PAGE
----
In December 2018, the OCC, the Board of Governors of the Federal Reserve System, and the FDIC approved a final rule to address changes to credit loss accounting under GAAP, including banking organizations’ implementation of ASU No. 2016-13, Financial Instruments – Credit Losses (Topic 326): Measurement of Credit Losses on Financial Instruments (“CECL”). The Company adopted the CECL standard effective January 1, 2021.

 

On September 17, 2019, the federal banking agencies issued a final rule providing simplified capital requirements for certain community banking organizations (banks and holding companies) with less than $10 billion in total consolidated assets, implementing provisions of EGRRCPA discussed above. Under the rule, a qualifying community banking organization would be eligible to elect the community bank leverage ratio framework or continue to measure capital under the existing Basel III requirements set forth in the New Rules. The new rule took effect January 1, 2020, and qualifying community banking organizations could elect to opt into the new community bank leverage ratio (“CBLR”) in their call report for the first quarter of 2020.

 

A qualifying community banking organization (“QCBO”) is defined as a bank, a savings association, a bank holding company or a savings and loan holding company with:

 

 

a leverage capital ratio of greater than 9.0%;

     
 

total consolidated assets of less than $10.0 billion;

     
 

total off-balance sheet exposures (excluding derivatives other than credit derivatives and unconditionally cancelable commitments) of 25% or less of total consolidated assets; and

     
 

total trading assets and trading liabilities of 5% or less of total consolidated assets.

 

A QCBO opting into the CBLR must maintain a CBLR of 9.0%, subject to a two-quarter grace period to come back into compliance, provided that the QCBO maintains a leverage ratio of more than 8.0% during the grace period. A QCBO failing to satisfy these requirements must comply with the Basel III requirements as implemented by the New Rules. The numerator of the CBLR is Tier 1 capital, as calculated under present rules. The denominator of the CBLR is the QCBO’s average assets, calculated in accordance with the QCBO’s Call Report instructions and less assets deducted from Tier 1 capital.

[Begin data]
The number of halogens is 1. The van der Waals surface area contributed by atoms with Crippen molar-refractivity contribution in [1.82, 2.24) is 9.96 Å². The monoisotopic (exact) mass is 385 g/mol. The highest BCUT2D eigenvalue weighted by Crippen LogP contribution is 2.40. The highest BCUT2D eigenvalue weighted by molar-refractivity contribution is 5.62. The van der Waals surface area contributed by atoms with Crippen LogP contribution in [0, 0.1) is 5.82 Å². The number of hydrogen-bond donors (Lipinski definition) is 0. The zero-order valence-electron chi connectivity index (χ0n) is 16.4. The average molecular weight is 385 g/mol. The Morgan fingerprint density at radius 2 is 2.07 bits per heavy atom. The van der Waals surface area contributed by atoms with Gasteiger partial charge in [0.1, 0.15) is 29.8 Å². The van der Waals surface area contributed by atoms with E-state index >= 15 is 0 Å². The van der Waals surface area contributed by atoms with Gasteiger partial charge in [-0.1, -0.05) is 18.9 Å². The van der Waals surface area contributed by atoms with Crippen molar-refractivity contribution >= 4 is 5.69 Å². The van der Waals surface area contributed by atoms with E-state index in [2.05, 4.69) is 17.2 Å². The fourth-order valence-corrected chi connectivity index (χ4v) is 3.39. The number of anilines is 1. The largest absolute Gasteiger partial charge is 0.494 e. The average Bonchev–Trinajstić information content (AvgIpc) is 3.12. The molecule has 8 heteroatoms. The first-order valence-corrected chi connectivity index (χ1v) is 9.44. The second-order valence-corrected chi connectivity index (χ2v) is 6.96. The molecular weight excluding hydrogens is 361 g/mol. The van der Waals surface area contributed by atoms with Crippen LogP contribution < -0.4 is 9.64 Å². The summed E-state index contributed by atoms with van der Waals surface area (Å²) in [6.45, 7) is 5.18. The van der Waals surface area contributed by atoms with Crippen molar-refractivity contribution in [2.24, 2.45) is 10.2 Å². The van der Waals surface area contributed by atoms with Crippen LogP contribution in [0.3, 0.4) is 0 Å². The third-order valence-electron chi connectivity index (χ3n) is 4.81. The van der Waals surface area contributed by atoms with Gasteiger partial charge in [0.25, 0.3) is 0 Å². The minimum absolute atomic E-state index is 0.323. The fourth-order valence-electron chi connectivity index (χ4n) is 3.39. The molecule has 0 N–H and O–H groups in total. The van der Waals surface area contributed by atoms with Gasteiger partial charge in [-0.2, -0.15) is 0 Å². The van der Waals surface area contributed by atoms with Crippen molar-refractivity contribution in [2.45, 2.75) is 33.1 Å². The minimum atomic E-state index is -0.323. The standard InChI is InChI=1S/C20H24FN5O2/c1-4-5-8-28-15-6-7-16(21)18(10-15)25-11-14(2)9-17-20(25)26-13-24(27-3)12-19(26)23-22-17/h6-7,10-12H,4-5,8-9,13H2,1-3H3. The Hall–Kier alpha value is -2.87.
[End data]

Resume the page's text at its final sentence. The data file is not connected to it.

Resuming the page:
The Company and the Bank have elected not to opt into the CBLR.

 

Federal Deposit Insurance and Premiums

 

The deposits of the Bank are insured up to applicable limits by the Deposit Insurance Fund (“DIF”) of the FDIC and are subject to deposit insurance assessments to maintain the DIF.

 

The assessment base for deposit insurance premiums is an institution’s average consolidated total assets minus average tangible equity. In connection with adopting this assessment base calculation, the FDIC lowered total base assessment rates to between 2.5 and 9 basis points for banks in the lowest risk category, and 30 to 45 basis points for banks in the highest risk category. The Company paid $5.7 million and $2.8 million in total FDIC assessments in 2023 and 2022, respectively. The increase from 2023 was attributable to balance sheet growth and a two-basis point increase in the Bank’s initial base rate.

 

 

The FDIC has a designated reserve ratio (DRR), that is, the ratio of the DIF to insured deposits, of 1.35%. The Dodd-Frank Act requires the FDIC to offset the effect on institutions with assets less than $10 billion of the increase in the statutory minimum DRR to 1.35% from the former statutory minimum of 1.15%.

 

The FDIC Board of Directors approved a final rule to implement a special assessment to recover the loss to the Deposit Insurance Fund (DIF) associated with protecting uninsured depositors following the closures of Silicon Valley Bank and Signature Bank. The Federal Deposit Insurance Act (FDI Act) requires the FDIC to take this action in connection with the systemic risk determination announced on March 12, 2023.